Common health problems with Golden Retrievers

30 May 2024 - 4 min read
Golden Retriever puppy lying down on a beige background

They're one of the most popular dogs in the world, and you can see why: Golden Retrievers are easy to train, have a lovely temperament and make wonderful companions no matter who you are.

They love being part of a family, and they're considered one of the most intelligent dog breeds. But despite their superstar status, they are prone to some health issues.

Below, we discuss the most common health problems with Golden Retrievers, how they're diagnosed and how to care for one.

The most common Golden Retriever health issues

Image of a Golden Retriever lying down on a beige background

Hip dysplasia

Hip dysplasia is one of the most common orthopaedic conditions in dogs. Dysplasia happens when the soft tissues that stabilise the hip joint loosen in the first few weeks of life, causing changes to the ‘ball and socket’ joint. Over time, especially if combined with obesity or overexercise, the problem gets worse.

Dogs with hip dysplasia always develop a type of arthritis called osteoarthritis. Symptoms start between six months and a year. They include:

  • Hindlimb lameness

  • Stiffness

  • Problems jumping or climbing stairs

Vets will usually prescribe anti-inflammatories, physiotherapy and hydrotherapy to treat hip dysplasia. But severe cases will need a total hip replacement.

Elbow dysplasia

This condition is the most common cause of forelimb lameness in dogs. It refers to several abnormalities that can occur during the development of the elbow joint. It is a genetic condition, but obesity and overexercise in puppyhood contribute to the problem.

A vet will usually diagnose the condition before a dog is two. In the long term, it leads to pain and osteoarthritis. There's an increased risk of microfractures due to the abnormal forces in the joint, too.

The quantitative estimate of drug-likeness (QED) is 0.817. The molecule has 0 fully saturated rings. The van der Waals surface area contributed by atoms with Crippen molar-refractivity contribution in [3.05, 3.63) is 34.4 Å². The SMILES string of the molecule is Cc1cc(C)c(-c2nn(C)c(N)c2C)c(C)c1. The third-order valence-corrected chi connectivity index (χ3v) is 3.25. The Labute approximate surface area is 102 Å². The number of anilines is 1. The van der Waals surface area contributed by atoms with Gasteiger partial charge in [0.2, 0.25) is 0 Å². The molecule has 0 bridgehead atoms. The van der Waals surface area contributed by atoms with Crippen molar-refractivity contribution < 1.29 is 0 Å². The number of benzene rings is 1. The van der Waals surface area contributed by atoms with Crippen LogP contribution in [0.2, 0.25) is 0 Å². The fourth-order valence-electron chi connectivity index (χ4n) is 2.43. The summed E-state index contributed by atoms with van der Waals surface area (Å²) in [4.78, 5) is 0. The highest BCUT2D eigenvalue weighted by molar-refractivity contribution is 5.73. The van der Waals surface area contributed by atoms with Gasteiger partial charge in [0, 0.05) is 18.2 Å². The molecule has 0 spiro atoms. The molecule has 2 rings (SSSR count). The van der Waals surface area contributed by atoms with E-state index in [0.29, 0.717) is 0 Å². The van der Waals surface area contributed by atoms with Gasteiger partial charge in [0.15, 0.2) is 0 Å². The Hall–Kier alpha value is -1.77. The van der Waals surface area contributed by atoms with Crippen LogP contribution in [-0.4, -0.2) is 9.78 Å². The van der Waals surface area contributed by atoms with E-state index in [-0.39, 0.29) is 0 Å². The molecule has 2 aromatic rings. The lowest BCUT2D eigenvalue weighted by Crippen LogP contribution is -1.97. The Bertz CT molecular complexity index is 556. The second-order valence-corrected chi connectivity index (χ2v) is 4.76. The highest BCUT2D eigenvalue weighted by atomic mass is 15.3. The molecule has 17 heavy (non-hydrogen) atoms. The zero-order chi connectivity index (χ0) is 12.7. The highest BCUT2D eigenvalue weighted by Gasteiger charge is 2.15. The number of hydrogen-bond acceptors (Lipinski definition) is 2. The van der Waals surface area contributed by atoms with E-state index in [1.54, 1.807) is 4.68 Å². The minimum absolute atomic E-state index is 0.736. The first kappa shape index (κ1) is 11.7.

Like hip dysplasia, vets will recommend anti-inflammatories and physio/hydrotherapy, with severe cases needing surgical intervention.

Eye problems

Golden Retrievers are prone to a few eye problems, like hereditary cataracts, Multifocal Retinal Dysplasia (MRD), Progressive Retinal Atrophy (PRA) and Golden Retriever Pigmentary Uveitis (GRPU).

Hereditary cataracts cause the eye to appear cloudy and the condition is usually spotted in puppies. Cataracts prevent light from getting through the eye leading to vision problems and blindness. Many dogs manage well with restricted vision, but surgery can be performed to remove cataracts.

MRD often has no symptoms but can cause vision disturbance, but rarely blindness.

PRA, meanwhile, causes progressive blindness as the retina degenerates. Unfortunately, there's currently no treatment.

GRPU is an inflammatory condition that eventually leads to glaucoma and vision loss in dogs over 8.5 years old. It's a condition specific to Golden Retrievers.


Hypothyroidism is where an underactive thyroid gland leads to insufficient thyroid hormone. It happens to some dogs when they're born with a dysfunctional thyroid gland. Thyroid hormone has lots of roles in the body but plays a particularly important role in metabolism.